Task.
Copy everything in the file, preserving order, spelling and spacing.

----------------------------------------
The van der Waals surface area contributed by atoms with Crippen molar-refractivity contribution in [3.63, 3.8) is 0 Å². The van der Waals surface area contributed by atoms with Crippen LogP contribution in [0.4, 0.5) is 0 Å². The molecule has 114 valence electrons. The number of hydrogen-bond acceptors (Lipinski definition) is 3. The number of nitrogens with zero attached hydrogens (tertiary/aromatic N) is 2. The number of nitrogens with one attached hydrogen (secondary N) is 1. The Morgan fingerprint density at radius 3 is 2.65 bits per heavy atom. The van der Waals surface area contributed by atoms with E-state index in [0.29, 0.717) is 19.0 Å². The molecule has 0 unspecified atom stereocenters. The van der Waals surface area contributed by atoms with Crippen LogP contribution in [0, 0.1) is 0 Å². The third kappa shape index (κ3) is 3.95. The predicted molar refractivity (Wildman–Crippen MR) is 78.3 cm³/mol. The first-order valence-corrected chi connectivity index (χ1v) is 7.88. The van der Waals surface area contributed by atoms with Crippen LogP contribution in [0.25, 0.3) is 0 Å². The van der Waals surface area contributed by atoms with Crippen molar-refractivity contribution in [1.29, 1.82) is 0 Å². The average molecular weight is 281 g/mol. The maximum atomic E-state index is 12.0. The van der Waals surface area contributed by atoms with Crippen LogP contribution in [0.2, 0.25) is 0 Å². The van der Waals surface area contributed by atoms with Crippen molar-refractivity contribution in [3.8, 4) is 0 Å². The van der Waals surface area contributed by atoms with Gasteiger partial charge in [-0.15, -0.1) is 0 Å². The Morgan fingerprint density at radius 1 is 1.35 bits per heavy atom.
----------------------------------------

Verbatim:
The van der Waals surface area contributed by atoms with Crippen molar-refractivity contribution in [3.63, 3.8) is 0 Å². The van der Waals surface area contributed by atoms with Crippen LogP contribution in [0.4, 0.5) is 0 Å². The molecule has 114 valence electrons. The number of hydrogen-bond acceptors (Lipinski definition) is 3. The number of nitrogens with zero attached hydrogens (tertiary/aromatic N) is 2. The number of nitrogens with one attached hydrogen (secondary N) is 1. The Morgan fingerprint density at radius 3 is 2.65 bits per heavy atom. The van der Waals surface area contributed by atoms with E-state index in [0.29, 0.717) is 19.0 Å². The molecule has 0 unspecified atom stereocenters. The van der Waals surface area contributed by atoms with Crippen LogP contribution in [0, 0.1) is 0 Å². The third kappa shape index (κ3) is 3.95. The predicted molar refractivity (Wildman–Crippen MR) is 78.3 cm³/mol. The first-order valence-corrected chi connectivity index (χ1v) is 7.88. The van der Waals surface area contributed by atoms with Crippen LogP contribution in [0.25, 0.3) is 0 Å². The van der Waals surface area contributed by atoms with Crippen molar-refractivity contribution in [1.29, 1.82) is 0 Å². The average molecular weight is 281 g/mol. The maximum atomic E-state index is 12.0. The van der Waals surface area contributed by atoms with Crippen LogP contribution in [0.2, 0.25) is 0 Å². The van der Waals surface area contributed by atoms with Crippen molar-refractivity contribution in [3.8, 4) is 0 Å². The van der Waals surface area contributed by atoms with Gasteiger partial charge in [-0.15, -0.1) is 0 Å². The Morgan fingerprint density at radius 1 is 1.35 bits per heavy atom.